1975-1976: SB203-SB2104; SCR38, SCR94; SJR11, SJR67 (16ff) LP220:30-45
1977-1978: SB56-SB2136; SCA20 (34ff) LP220:46-79
1979-1980: SB69-SB1982; SCA7, SCA17; SCR25, SCR52; SR25 (58ff) LP228:57-114
1981-1982: SB14-SB1988; SCR38, SCR39, SCR80; SJR36 (38ff) LP347:1-38
1983-1984: SB21-SB2278; SCA10; SCR48-85; SR43 (36ff) LP347:39-74
1985-1986: SB3-SB2562; SCR34-SCR56; SJR13, SJR28 (57ff) LP347:75-131
1987-1988: SB4-SB2868; SCR43-105; SJR15; SR39 (48ff) LP347:132-179
1989-1990: SB4-SB2882; SCR23-45; SJR65-74; SR62 (69ff) LP347:180-248
1991-1992: SB5-SB1958; SCA29; SCR39-83; SJR26, SJR55 (52ff) LP347:249-300
1993-1994: SB5-SB2056; SCA19; SCR52; SJR18-SJR26; SR29; SB13X-SB44X (47ff) LP347:301-347
folder LP347:348-389

Series 2  Subject Files 1973-1994

Physical Description: 42 file folders

Arrangement

Arranged alphabetically by subject heading.

Scope and Content Note

Subject files can contain newspaper clippings, press releases, correspondence, reports, notes, memorandums, and other materials. The subject files contain information gathered by Presley throughout his political career and demonstrate his wide array of political interests. Several files contain information concerning children and youth specifically the problems of runaway and missing children, and foster care. The subject files also provide more detail into Presley's environmental concerns such as toxic waste at the Stringfellow site in Riverside County and the Better Automotive Repair Program. Many files reflect Presley's involvement and commitment to the committees, which served as Chair. For example, Presley served as Chairman for Joint Prison committee's from 1984-1994 and the files he maintained on subjects such as prison construction and renovation, and improving the standards and hiring ethics of the Department of Corrections are well represented in the subject files.
A list of subject headings is available in Appendix A of the master finding aid at the California State Archives.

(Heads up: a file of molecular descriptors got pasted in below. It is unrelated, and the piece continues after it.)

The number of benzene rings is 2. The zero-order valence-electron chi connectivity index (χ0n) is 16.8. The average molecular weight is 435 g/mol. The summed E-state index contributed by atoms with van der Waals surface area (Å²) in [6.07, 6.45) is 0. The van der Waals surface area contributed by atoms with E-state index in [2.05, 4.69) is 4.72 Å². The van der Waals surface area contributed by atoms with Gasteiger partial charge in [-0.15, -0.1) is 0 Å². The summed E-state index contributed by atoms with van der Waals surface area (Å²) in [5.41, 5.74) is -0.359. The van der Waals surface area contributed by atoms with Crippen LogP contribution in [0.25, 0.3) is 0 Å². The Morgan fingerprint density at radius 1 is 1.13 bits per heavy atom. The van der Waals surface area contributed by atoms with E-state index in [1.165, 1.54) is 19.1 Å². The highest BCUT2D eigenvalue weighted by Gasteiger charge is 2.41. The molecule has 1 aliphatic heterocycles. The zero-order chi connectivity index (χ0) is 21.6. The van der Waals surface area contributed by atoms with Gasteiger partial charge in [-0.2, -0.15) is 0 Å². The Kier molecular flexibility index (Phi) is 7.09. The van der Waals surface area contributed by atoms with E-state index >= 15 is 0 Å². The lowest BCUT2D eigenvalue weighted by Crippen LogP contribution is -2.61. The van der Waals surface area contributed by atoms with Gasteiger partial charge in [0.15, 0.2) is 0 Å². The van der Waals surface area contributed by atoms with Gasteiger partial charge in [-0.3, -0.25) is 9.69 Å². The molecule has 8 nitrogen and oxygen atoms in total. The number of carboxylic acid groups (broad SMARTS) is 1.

folder LP347:390-392

Series 3  Correspondence 1985-1990

Physical Description: 3 files folders

Arrangement

Arranged chronologically by date.

Scope and Content Note

The correspondence files include letters to Senator Presley from concerned constituents and in some cases his response to those constituents. Also included are letters to and from other public officials such as Governor George Deukmajian, Attorney General John Van de Kamp, fellow legislators, and local officials from his district. The series covers only the years 1985-1990, however, it shows Presley's strong commitment to respond to the concerns of his constituents both publicly and personally.
This correspondence series is distinct from the support and opposition letters found in the bill files. It includes support and opposition letters about bills that Presley did not author, but because he served as the Chair of several committees including the Senate Appropriations Committee, his vote was important. The majority of these support and opposition letters concern animal testing, gun control, and education funding and his responses explain his position on some of these issues. Also included are Presley's responses to invitations to events, congratulatory letters to constituents who were celebrating wedding anniversaries and graduations, as well as condolence letters to constituents who recently lost loved ones.